Remove the doors from the cabinets by unscrewing the hinges. Number the doors and place a corresponding number inside the cabinet where the door belongs. This will eliminate the possibility of replacing the doors in the wrong order later. Use painter's tape to create a numbered label that will not cause a permanent mark.
Remove the handles and pulls from the cabinet doors.
Clean the doors with a grease-cutting cleanser, such as TSP. Because kitchen cabinets are exposed to years of smoke and hands covered in cooking oils, it is particularly important to make sure to do a thorough cleaning job--paint will not stick to a grimy surface. Rinse the soap residue from the cabinets and allow them to dry.
Examine the doors for chipped veneer. Fill any chips or holes with an epoxy filler.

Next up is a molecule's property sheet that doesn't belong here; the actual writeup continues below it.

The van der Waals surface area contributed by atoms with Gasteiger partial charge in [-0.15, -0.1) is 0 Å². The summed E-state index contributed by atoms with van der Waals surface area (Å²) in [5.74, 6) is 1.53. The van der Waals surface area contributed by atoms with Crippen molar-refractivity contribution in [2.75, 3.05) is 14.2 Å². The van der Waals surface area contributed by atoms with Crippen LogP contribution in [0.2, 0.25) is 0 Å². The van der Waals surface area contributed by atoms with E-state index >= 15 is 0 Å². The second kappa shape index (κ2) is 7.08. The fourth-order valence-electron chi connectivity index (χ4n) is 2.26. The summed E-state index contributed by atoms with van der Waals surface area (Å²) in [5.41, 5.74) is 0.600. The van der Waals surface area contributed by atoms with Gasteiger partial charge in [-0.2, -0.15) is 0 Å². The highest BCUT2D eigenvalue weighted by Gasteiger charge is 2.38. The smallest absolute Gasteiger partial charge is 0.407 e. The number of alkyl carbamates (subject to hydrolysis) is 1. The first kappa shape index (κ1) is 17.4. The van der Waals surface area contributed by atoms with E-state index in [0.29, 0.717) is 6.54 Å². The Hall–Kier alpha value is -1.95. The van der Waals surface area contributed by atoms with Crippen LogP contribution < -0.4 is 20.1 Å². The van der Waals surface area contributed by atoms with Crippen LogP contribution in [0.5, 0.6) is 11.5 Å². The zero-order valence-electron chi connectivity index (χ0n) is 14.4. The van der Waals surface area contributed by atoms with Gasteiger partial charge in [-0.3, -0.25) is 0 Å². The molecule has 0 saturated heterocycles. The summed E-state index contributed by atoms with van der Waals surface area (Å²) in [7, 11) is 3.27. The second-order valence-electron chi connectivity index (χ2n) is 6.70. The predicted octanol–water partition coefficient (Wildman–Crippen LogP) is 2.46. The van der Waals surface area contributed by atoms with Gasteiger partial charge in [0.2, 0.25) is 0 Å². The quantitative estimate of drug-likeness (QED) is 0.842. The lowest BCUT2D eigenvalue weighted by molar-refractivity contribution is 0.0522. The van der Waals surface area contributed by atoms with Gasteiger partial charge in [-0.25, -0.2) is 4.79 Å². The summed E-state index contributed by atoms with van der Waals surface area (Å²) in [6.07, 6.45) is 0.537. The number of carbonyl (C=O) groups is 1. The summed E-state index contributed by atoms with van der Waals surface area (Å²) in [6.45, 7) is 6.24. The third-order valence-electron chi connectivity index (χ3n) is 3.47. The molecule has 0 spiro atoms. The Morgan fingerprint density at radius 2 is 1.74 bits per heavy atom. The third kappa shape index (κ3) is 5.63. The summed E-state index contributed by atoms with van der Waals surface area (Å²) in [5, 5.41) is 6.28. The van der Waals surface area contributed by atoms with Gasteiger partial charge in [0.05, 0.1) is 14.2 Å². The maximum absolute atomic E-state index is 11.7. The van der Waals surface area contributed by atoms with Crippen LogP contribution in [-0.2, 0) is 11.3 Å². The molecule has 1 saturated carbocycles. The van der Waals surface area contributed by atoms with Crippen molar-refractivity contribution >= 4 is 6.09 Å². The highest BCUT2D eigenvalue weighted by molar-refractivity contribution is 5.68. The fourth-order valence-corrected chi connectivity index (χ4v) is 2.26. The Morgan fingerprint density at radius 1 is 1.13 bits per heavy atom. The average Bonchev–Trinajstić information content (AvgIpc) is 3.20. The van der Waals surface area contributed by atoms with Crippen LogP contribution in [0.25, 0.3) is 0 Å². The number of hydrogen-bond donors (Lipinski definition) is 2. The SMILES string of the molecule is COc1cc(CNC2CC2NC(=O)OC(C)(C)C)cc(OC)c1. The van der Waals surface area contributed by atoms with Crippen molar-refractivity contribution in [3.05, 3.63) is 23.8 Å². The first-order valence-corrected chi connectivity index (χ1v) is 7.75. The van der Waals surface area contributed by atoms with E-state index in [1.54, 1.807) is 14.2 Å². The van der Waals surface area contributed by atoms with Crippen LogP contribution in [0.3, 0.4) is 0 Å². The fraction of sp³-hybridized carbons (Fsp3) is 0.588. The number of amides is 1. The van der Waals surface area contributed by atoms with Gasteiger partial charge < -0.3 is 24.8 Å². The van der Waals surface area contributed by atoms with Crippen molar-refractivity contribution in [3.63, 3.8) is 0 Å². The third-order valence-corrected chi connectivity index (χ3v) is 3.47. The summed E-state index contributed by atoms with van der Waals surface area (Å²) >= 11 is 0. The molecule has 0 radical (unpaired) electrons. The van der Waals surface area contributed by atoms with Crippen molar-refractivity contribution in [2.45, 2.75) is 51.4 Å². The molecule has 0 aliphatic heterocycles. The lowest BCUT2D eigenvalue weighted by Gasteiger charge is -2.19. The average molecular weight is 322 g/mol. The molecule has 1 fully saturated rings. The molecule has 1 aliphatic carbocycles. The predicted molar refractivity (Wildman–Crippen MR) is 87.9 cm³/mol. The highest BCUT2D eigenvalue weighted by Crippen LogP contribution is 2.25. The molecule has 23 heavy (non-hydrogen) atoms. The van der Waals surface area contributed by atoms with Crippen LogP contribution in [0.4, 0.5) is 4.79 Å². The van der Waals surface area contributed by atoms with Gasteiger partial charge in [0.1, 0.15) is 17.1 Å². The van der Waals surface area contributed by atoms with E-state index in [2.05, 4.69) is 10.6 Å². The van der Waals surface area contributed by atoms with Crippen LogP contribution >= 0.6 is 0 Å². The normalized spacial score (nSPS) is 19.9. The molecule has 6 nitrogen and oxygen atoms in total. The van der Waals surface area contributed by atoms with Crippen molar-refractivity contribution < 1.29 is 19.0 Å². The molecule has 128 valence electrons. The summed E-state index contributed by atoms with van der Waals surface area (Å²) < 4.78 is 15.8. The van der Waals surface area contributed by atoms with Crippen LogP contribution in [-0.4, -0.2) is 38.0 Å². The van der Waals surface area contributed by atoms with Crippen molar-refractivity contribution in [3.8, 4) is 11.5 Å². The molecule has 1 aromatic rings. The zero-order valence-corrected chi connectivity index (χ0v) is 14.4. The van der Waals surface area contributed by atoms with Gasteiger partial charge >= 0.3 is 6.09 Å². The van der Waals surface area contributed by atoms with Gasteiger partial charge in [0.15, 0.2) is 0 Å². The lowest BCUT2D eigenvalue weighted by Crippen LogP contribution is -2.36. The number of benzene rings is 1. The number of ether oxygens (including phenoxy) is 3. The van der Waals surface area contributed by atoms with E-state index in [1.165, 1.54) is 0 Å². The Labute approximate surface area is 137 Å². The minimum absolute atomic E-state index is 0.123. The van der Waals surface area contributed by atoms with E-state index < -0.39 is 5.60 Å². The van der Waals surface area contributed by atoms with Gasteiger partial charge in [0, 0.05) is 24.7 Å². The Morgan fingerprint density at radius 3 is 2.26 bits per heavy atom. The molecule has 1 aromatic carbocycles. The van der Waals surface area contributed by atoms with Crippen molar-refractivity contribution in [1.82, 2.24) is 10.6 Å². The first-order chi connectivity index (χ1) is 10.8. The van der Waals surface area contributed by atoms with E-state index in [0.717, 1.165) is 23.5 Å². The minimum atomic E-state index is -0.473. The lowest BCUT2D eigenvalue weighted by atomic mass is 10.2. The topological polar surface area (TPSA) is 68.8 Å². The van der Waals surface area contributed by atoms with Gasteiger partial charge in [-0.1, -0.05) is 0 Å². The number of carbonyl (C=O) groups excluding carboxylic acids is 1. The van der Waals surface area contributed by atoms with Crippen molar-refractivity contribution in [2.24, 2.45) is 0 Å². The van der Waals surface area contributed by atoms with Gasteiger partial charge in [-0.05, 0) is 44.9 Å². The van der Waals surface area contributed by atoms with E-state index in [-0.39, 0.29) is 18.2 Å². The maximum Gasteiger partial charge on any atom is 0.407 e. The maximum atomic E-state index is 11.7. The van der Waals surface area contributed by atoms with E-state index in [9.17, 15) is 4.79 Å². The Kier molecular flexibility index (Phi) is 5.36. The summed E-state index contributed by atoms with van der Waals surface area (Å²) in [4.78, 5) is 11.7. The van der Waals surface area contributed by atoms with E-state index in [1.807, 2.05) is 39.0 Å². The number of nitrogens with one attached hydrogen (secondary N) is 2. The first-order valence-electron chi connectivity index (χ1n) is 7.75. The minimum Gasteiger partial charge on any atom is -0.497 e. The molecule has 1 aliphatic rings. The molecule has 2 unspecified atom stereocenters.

Sand the doors with a #120 or #220 grit sand paper. Sanding the surface will slightly rough up the surface and give the paint something to grip onto--veneer is smooth and not likely to adhere well to paint without sanding.
Use a tack cloth or damp rag to remove the dust particles that are created during sanding.
Prime the doors with a fast-drying oil-based primer. Use a roller to avoid leaving brush strokes. Allow the primer to dry fully; use the recommendation of the manufacturer to determine the primer's dry time.
Apply an oil-based paint or enamel paint designed for cabinetry. Water-based paints can also be used, but will often take much longer to cure completely. Use a roller to apply the paint so that you won't see brush strokes. Allow the paint to dry for at least two hours and then add a second coat. Once the paint is dry, reattach handles and replace the doors.